24. Details, details Initial Stock Option Grant for New Non-Employee Directors Upon first joining the Board of Directors, non-employee directors are granted an initial stock option to acquire 30,000 shares of Common Stock under the Non-Employee Director Stock Plan. These options vest in equal annual installments over a three-year period and have an exercise price equal to the fair market value of the Common Stock on the date of grant. None of the directors in the table above was granted an initial stock option in fiscal 2006.

  25. Ownership of Common Stock The following table sets forth information concerning the beneficial ownership of Common Stock of the Company of (i) those persons known by management of the Company to own beneficially more than 5% of the Company’s outstanding Common Stock, (ii) the directors of the Company, (iii) the Named Executive Officers listed in the Summary Compensation Table on page 21 of this proxy statement, and (iv) all current directors and executive officers of the Company as a group. Information provided for Capital Research and Management Company and Sands Capital Management, LLC is based on the most recent Schedule 13G filings by those firms, each filed with the SEC on February 10, 2006. Information for all other persons is provided as of December 1, 2006. Except as otherwise noted, the beneficial owners listed have sole voting and investment power with respect to shares beneficially owned. An asterisk in the percent of class column indicates beneficial ownership of less than 1%.

  26. Beneficial Ownership of Stock Name of Beneficial OwnerBeneficial OwnershipPercent of Class(1) Capital Research and Management Company     44,788,400 (2)     5.9   Sands Capital Management, LLC   42,254,297 (3)     5.6   Howard Schultz     31,594,204 (4)     4.1   James L. Donald     2,238,824 (5)     *   Barbara Bass     662,794 (6)     *   Howard P. Behar     917,581 (7)     *   William W. Bradley     87,410 (8)     *   Mellody Hobson     40,224 (9)     *   Olden Lee     160,004 (10)     *   >>>> snip <<<<<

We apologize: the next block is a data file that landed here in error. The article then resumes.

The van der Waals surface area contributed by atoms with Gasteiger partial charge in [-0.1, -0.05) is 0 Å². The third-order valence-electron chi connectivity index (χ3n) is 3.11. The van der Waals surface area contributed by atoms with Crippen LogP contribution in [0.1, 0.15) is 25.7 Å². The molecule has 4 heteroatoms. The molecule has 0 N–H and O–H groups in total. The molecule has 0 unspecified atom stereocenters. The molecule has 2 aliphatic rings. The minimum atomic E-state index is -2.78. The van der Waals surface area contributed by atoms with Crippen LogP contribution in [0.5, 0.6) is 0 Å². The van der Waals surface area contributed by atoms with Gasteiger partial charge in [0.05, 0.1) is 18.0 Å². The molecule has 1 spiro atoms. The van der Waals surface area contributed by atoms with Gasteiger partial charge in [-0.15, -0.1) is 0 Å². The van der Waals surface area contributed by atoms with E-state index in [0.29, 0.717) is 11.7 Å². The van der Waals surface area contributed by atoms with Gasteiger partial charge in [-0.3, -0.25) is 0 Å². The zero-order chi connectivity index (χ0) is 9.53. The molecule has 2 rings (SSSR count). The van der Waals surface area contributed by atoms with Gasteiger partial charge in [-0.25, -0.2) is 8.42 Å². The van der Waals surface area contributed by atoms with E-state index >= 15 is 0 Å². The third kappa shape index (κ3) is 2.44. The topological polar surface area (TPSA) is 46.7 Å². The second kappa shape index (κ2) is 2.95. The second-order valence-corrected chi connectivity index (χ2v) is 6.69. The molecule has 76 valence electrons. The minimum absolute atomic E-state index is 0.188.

27. But it’s all in the footnotes . . . >>> snip <<< (4) Includes 14,465,264 shares subject to options exercisable within 60 days of December 1, 2006. Also includes 124,144 shares of Common Stock held by the Schultz Family Foundation as to which Mr. Schultz disclaims beneficial ownership, and 6,756,164 shares of Common Stock that remain subject to a variable prepaid forward contract between Mr. Schultz and an unaffiliated third party. Under the variable prepaid forward contract, Mr. Schultz received a cash payment in March 2001 in exchange for a promise to deliver at the maturity of the contract up to 6,756,164 shares of Common Stock (as adjusted for stock splits since March 2001) or an equivalent amount of cash, in accordance with a formula set forth in the contract. On February 17, 2004, the contract was amended to revise the formula and extend the maturity date to March 16, 2007. As more fully discussed on page 18 of this proxy statement, also includes 3,394,184 deferred stock units representing stock option gains that were deferred in 1997 into an equivalent number of deferred stock units under the Company’s 1997 Deferred Stock Plan. In the event of a stock split, the number of deferred stock units is adjusted proportionately. On November 13, 2006, Mr. Schultz elected to re-defer the distribution of these stock units into an equal number of shares of Common Stock from December 21, 2007 until the earliest to occur of (i) his termination of employment with the Company and (ii) December 21, 2012, subject to any additional deferral elections made in accordance with the terms and conditions of the 1997 Deferred Stock Plan and approved by the Compensation Committee.  (5) Includes 2,238,824 shares subject to options exercisable within 60 days of December 1, 2006.  (6) Includes 628,228 shares subject to options exercisable within 60 days of December 1, 2006. Also includes 28,000 shares held indirectly by trust and 6,566 deferred stock units under the Non-Employee Director Deferral Plan.  (7) Includes 880,000 shares subject to options exercisable within 60 days of December 1, 2006. >>> snip <<<